This relationship between the Church and the state is not just beneficial to the state. In recent years, a new brand of conservatism has been seen in both municipal and national governments stemming in part from the close ties between the state and Russian Orthodox teachings, which are some of the most conservative and dogmatic of all Christian traditions. Protesting the church is considered by the state to be “hooliganism,” and is prosecuted as a criminal offense, such as the case of the members of “Pussy Riot,” a female punk rock collective that was arrested in February 2012 for staging a demonstration in the central Russian Orthodox cathedral with the song “Mother of God, Drive Putin Away.” Three of the group were arrested and imprisoned amidst huge protest that their actions “ threatened the moral foundations of Russia,” and that they “got what they deserved”
The church has also influenced Russian policy on gender equality. While there have been multiple anti-gender discrimination acts passed by the national government, a single federal law preventing it has yet to be seen. Recently, the Minister of Health and Social Development, Tatiana Golikova, proposed a bill that would finally codify gender-equality into law, and was met with scepticism and resistance by the legislative body.
However, the most recent example of the close ties between church and state is the domestically uncontroversial “gay propaganda” bill currently on the floor of the Duma. The law charges with up to a 500,000 ruble fine on any expression of what has come to be termed as ‘gay propaganda.’ The law defines “gay propaganda” as “the targeted and uncontrolled dissemination of generally accessible information capable of harming the health and moral and spiritual development of minors,” particularly that which could create “a distorted impression” of “marital relations.” The law implies that homosexuals are a danger to children, and should be kept far away from young populations, implicitly banning the right of homosexual couples to adopt. The Duma, Russia’s legislative body, voted 338 to 1 for the bill, which requires two more readings, with one member of the ruling United Russia party justifying his “yes” vote by saying: “We live in Russia, not Sodom and Gomorrah.”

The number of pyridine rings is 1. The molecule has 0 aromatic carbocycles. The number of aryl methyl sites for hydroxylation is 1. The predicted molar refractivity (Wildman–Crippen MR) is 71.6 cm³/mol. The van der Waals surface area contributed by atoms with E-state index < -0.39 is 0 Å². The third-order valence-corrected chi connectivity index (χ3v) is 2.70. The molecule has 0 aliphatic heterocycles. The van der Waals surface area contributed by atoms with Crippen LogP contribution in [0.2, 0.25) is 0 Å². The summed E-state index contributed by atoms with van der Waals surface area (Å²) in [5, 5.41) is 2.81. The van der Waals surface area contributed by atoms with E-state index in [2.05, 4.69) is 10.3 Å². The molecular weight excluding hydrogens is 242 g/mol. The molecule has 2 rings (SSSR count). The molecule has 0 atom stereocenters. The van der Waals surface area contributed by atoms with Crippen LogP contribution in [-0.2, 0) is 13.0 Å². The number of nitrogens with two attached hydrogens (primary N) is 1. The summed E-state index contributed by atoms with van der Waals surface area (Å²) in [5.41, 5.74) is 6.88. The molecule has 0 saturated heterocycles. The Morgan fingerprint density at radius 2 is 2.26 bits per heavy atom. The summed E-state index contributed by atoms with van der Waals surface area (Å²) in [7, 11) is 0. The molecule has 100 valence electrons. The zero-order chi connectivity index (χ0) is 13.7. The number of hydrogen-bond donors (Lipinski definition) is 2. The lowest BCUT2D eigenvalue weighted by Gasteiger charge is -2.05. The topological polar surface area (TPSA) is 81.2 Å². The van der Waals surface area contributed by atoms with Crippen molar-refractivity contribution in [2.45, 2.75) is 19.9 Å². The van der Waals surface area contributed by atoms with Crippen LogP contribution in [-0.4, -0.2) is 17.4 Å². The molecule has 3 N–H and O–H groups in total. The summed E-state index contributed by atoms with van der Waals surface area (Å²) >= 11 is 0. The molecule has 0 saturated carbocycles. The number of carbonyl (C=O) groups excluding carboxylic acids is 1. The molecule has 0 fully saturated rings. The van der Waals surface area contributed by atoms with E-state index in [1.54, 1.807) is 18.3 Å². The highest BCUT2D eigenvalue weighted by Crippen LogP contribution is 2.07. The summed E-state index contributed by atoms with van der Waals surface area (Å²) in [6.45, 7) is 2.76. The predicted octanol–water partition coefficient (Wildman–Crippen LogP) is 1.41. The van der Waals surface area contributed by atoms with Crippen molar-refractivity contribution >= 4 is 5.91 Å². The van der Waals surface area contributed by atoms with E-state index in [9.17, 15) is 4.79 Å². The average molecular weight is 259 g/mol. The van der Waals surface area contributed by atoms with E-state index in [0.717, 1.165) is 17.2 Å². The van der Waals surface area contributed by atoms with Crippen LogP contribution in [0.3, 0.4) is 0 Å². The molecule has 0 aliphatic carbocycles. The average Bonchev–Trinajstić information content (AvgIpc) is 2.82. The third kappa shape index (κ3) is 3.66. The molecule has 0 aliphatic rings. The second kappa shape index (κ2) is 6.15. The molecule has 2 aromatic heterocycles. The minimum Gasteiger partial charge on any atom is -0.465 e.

What is truly terrifying is that, much like Russia’s president, the Orthodox Church has a massive amount of support in Russia. Polls conducted by the Levada Center in the aftermath of the Pussy Riot arrests and trial showed that only 6% of Russian citizens sympathized with the band’s plight, whilst 51% felt antipathy towards them. Similarly, a 2010 poll found that 74% of Russians deemed gays and lesbians “morally dissolute or deficient.” The lack of a gender equality law can be seen in the statistics that over 36,000 women are abused in Russia every day by a husband or boyfriend, with 12,000 dying every year.
There is nothing wrong with religion influencing policy – it occurs on a daily basis around the world. Religion in any form helps to structure personal ideology and perspective and helps politicos make decisions. However, when religion is co-opted by the state or vice versa as a means of political and personal control, then it becomes not an avenue for spiritual salvation, but another tool of control and dominance. It cheapens an organization rich in cultural and spiritual history, and turns it into just another tool of a regime thought by many to be a harkening back to communist days.